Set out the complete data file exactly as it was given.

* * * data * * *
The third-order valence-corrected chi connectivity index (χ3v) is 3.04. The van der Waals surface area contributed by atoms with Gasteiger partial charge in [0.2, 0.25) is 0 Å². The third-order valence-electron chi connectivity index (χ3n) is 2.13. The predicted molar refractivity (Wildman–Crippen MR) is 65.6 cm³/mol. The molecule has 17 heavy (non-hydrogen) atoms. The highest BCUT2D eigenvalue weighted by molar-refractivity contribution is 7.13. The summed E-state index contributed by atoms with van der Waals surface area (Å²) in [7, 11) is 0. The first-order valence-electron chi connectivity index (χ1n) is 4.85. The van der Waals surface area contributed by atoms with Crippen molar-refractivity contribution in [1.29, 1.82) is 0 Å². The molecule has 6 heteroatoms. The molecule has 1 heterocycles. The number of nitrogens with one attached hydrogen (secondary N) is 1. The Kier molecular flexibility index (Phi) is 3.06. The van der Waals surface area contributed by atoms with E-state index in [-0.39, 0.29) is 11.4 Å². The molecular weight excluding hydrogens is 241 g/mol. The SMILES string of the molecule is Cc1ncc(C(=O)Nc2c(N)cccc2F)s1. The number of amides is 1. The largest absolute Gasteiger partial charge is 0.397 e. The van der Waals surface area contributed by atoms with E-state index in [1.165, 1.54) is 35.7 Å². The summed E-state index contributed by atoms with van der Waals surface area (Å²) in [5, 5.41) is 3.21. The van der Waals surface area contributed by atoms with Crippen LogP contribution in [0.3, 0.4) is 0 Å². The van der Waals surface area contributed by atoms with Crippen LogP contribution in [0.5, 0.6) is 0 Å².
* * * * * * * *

The third-order valence-corrected chi connectivity index (χ3v) is 3.04. The van der Waals surface area contributed by atoms with Gasteiger partial charge in [0.2, 0.25) is 0 Å². The third-order valence-electron chi connectivity index (χ3n) is 2.13. The predicted molar refractivity (Wildman–Crippen MR) is 65.6 cm³/mol. The molecule has 17 heavy (non-hydrogen) atoms. The highest BCUT2D eigenvalue weighted by molar-refractivity contribution is 7.13. The summed E-state index contributed by atoms with van der Waals surface area (Å²) in [7, 11) is 0. The first-order valence-electron chi connectivity index (χ1n) is 4.85. The van der Waals surface area contributed by atoms with Crippen molar-refractivity contribution in [1.29, 1.82) is 0 Å². The molecule has 6 heteroatoms. The molecule has 1 heterocycles. The number of nitrogens with one attached hydrogen (secondary N) is 1. The Kier molecular flexibility index (Phi) is 3.06. The van der Waals surface area contributed by atoms with E-state index in [-0.39, 0.29) is 11.4 Å². The molecular weight excluding hydrogens is 241 g/mol. The SMILES string of the molecule is Cc1ncc(C(=O)Nc2c(N)cccc2F)s1. The number of amides is 1. The largest absolute Gasteiger partial charge is 0.397 e. The van der Waals surface area contributed by atoms with E-state index in [1.165, 1.54) is 35.7 Å². The summed E-state index contributed by atoms with van der Waals surface area (Å²) in [5, 5.41) is 3.21. The van der Waals surface area contributed by atoms with Crippen LogP contribution in [0.3, 0.4) is 0 Å². The van der Waals surface area contributed by atoms with Crippen LogP contribution in [0.5, 0.6) is 0 Å².